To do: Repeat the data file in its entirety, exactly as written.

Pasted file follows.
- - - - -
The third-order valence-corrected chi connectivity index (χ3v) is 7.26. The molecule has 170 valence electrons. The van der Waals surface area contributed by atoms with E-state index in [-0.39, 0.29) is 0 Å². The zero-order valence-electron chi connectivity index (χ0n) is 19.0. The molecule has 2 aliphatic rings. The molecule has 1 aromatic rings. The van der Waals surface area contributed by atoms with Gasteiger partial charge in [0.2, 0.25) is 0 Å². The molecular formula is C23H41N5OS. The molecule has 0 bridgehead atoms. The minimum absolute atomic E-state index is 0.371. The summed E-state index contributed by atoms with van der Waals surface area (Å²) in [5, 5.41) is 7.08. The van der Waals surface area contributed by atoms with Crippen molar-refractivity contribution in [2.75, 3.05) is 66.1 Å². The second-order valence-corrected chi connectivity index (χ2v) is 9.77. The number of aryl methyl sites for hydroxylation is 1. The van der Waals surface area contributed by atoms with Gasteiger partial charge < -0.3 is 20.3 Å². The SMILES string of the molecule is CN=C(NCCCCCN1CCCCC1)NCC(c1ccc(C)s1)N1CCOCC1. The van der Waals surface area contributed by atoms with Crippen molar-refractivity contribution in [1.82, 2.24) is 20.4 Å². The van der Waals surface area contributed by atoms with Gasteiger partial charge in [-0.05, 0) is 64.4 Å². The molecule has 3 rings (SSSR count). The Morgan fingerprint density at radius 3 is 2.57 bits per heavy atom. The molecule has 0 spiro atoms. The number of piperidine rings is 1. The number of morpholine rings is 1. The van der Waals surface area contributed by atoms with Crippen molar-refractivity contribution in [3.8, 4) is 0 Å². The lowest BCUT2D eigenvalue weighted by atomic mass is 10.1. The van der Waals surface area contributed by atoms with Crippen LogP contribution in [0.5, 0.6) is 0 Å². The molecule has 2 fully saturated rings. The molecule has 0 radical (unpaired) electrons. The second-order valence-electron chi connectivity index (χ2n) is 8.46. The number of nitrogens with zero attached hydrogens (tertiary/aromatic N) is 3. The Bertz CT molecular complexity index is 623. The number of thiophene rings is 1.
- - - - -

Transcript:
The third-order valence-corrected chi connectivity index (χ3v) is 7.26. The molecule has 170 valence electrons. The van der Waals surface area contributed by atoms with E-state index in [-0.39, 0.29) is 0 Å². The zero-order valence-electron chi connectivity index (χ0n) is 19.0. The molecule has 2 aliphatic rings. The molecule has 1 aromatic rings. The van der Waals surface area contributed by atoms with Gasteiger partial charge in [0.2, 0.25) is 0 Å². The molecular formula is C23H41N5OS. The molecule has 0 bridgehead atoms. The minimum absolute atomic E-state index is 0.371. The summed E-state index contributed by atoms with van der Waals surface area (Å²) in [5, 5.41) is 7.08. The van der Waals surface area contributed by atoms with Crippen molar-refractivity contribution in [2.75, 3.05) is 66.1 Å². The second-order valence-corrected chi connectivity index (χ2v) is 9.77. The number of aryl methyl sites for hydroxylation is 1. The van der Waals surface area contributed by atoms with Gasteiger partial charge < -0.3 is 20.3 Å². The SMILES string of the molecule is CN=C(NCCCCCN1CCCCC1)NCC(c1ccc(C)s1)N1CCOCC1. The van der Waals surface area contributed by atoms with Crippen molar-refractivity contribution in [1.82, 2.24) is 20.4 Å². The van der Waals surface area contributed by atoms with Gasteiger partial charge in [-0.05, 0) is 64.4 Å². The molecule has 3 rings (SSSR count). The Morgan fingerprint density at radius 3 is 2.57 bits per heavy atom. The molecule has 0 spiro atoms. The number of piperidine rings is 1. The number of morpholine rings is 1. The van der Waals surface area contributed by atoms with Crippen molar-refractivity contribution in [3.8, 4) is 0 Å². The lowest BCUT2D eigenvalue weighted by atomic mass is 10.1. The van der Waals surface area contributed by atoms with Crippen LogP contribution in [0.5, 0.6) is 0 Å². The molecule has 2 fully saturated rings. The molecule has 0 radical (unpaired) electrons. The second-order valence-electron chi connectivity index (χ2n) is 8.46. The number of nitrogens with zero attached hydrogens (tertiary/aromatic N) is 3. The Bertz CT molecular complexity index is 623. The number of thiophene rings is 1.